6 Steps to Help Stop the Cycle of Debt

Stop the Debt Cycle

Are you caught in a downward debt spiral?

Debt is a vicious cycle, and once you’re stuck, it’s very difficult to get out.

I learned this the hard way when I woke up and realized I was $150,000 in debt, constantly worried about money and was only 23 years old.

That’s not the best way to start out your adult life!

My American dream of owning a home, having a fulfilling career and settling down, turned into a debt nightmare. No matter how hard I tried to get my finances under control, to spend less and save more, the debt just kept growing and the bills kept coming.

For most of my life I was under the impression that everyone has some sort of debt and that debt is “normal”. But that type of thinking is wrong!

Yes, there are good arguments about turning the tables on debt and leveraging them to your advantage, or taking on debt, like a mortgage, since it’s a smart investment in your future.

Sometimes it does makes sense to borrow money, but most of the time it’s not worth it. Experts say your total monthly long-term debt payments - including mortgage and credit cards – should not exceed 36% of your gross monthly income.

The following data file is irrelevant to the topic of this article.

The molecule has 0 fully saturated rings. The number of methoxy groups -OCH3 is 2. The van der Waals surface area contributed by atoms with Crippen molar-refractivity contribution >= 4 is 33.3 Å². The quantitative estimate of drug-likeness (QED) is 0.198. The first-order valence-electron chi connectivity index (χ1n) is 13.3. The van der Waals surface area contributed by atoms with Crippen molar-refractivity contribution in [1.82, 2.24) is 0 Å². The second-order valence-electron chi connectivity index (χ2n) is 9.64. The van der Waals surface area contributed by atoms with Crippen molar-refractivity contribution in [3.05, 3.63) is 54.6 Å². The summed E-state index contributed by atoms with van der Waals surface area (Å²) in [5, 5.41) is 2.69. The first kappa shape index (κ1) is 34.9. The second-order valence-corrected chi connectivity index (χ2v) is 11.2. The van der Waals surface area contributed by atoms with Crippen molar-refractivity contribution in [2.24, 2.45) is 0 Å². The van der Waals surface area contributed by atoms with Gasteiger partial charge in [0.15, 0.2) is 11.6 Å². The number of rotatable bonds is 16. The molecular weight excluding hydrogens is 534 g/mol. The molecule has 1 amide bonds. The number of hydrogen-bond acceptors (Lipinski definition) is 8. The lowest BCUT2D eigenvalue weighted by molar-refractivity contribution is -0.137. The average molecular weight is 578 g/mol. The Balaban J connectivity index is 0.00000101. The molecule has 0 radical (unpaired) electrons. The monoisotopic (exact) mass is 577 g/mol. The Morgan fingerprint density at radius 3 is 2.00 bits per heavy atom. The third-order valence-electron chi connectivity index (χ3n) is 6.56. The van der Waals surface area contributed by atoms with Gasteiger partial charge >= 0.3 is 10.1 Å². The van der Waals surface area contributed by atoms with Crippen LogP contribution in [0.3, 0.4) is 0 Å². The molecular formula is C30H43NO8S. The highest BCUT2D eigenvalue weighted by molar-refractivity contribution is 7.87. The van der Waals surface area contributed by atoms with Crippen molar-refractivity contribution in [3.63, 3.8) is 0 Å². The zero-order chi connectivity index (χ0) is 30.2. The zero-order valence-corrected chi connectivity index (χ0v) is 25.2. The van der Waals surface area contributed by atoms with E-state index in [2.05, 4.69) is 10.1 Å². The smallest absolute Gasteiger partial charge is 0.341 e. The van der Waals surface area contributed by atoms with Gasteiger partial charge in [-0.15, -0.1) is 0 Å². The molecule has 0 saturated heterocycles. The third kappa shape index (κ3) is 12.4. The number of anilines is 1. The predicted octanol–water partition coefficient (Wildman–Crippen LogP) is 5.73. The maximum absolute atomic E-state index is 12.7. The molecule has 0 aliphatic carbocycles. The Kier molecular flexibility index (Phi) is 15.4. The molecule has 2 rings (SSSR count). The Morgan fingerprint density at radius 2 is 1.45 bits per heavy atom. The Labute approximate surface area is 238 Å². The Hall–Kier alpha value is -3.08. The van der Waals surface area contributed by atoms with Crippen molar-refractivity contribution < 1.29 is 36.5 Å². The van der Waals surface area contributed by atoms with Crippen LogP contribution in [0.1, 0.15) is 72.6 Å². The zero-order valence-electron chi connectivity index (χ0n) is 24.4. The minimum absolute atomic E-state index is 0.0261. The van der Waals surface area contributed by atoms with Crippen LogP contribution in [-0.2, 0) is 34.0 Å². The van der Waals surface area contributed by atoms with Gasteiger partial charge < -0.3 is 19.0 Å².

Too many of us aren’t disciplined with our finances and it’s time to get honest with ourselves and admit to not thinking clearly. If you want to change your future and end the cycle of debt, here are six steps you need to take!

Step 1: Understand Your Mindset

Before you can successfully stop the debt cycle you’ve created with your finances, you have to think about why you got into this mess in the first place. Before I made the decision to live debt-free, I had to ask myself some important questions.

Why are you in debt? Does your debt consist of consumer debt (like credit cards or payday loans) or secured debt (like a car or mortgage). Perhaps it’s a mix of both, which is a clear sign your spending habits – and financial mindset – is completely out of balance.

Start the process of reviewing the decisions you make and understand the WHY behind them. What caused your financial decisions to be wrong ones?

Whatever your mindset is, knowing the answers will help you avoid these issues and mistakes in the future.

Step 2: Change Your Habits

Once you identify the method behind the madness (and yes, spending more than you earn is madness, it just takes awhile to come to your senses), it will be that much simpler to change your habits. You’ll be able to see where you’re making good financial decisions and enforce them, while identifying the bad ones and stop them.